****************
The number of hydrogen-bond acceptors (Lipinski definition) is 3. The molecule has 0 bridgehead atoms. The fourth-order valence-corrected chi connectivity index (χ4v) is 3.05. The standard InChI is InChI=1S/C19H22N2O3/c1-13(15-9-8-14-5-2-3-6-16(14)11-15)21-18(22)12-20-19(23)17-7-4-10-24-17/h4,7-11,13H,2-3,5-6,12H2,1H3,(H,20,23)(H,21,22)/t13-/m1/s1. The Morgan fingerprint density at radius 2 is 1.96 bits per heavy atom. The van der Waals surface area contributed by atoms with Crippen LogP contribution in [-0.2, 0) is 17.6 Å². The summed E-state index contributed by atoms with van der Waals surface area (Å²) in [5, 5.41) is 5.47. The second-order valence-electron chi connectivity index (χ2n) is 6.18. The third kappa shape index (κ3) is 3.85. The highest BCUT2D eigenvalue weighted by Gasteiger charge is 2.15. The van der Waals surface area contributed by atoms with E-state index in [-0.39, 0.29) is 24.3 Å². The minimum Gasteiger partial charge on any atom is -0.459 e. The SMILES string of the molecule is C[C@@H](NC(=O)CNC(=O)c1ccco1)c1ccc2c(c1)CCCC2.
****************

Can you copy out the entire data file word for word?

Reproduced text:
The number of hydrogen-bond acceptors (Lipinski definition) is 3. The molecule has 0 bridgehead atoms. The fourth-order valence-corrected chi connectivity index (χ4v) is 3.05. The standard InChI is InChI=1S/C19H22N2O3/c1-13(15-9-8-14-5-2-3-6-16(14)11-15)21-18(22)12-20-19(23)17-7-4-10-24-17/h4,7-11,13H,2-3,5-6,12H2,1H3,(H,20,23)(H,21,22)/t13-/m1/s1. The Morgan fingerprint density at radius 2 is 1.96 bits per heavy atom. The van der Waals surface area contributed by atoms with Crippen LogP contribution in [-0.2, 0) is 17.6 Å². The summed E-state index contributed by atoms with van der Waals surface area (Å²) in [5, 5.41) is 5.47. The second-order valence-electron chi connectivity index (χ2n) is 6.18. The third kappa shape index (κ3) is 3.85. The highest BCUT2D eigenvalue weighted by Gasteiger charge is 2.15. The van der Waals surface area contributed by atoms with E-state index in [-0.39, 0.29) is 24.3 Å². The minimum Gasteiger partial charge on any atom is -0.459 e. The SMILES string of the molecule is C[C@@H](NC(=O)CNC(=O)c1ccco1)c1ccc2c(c1)CCCC2.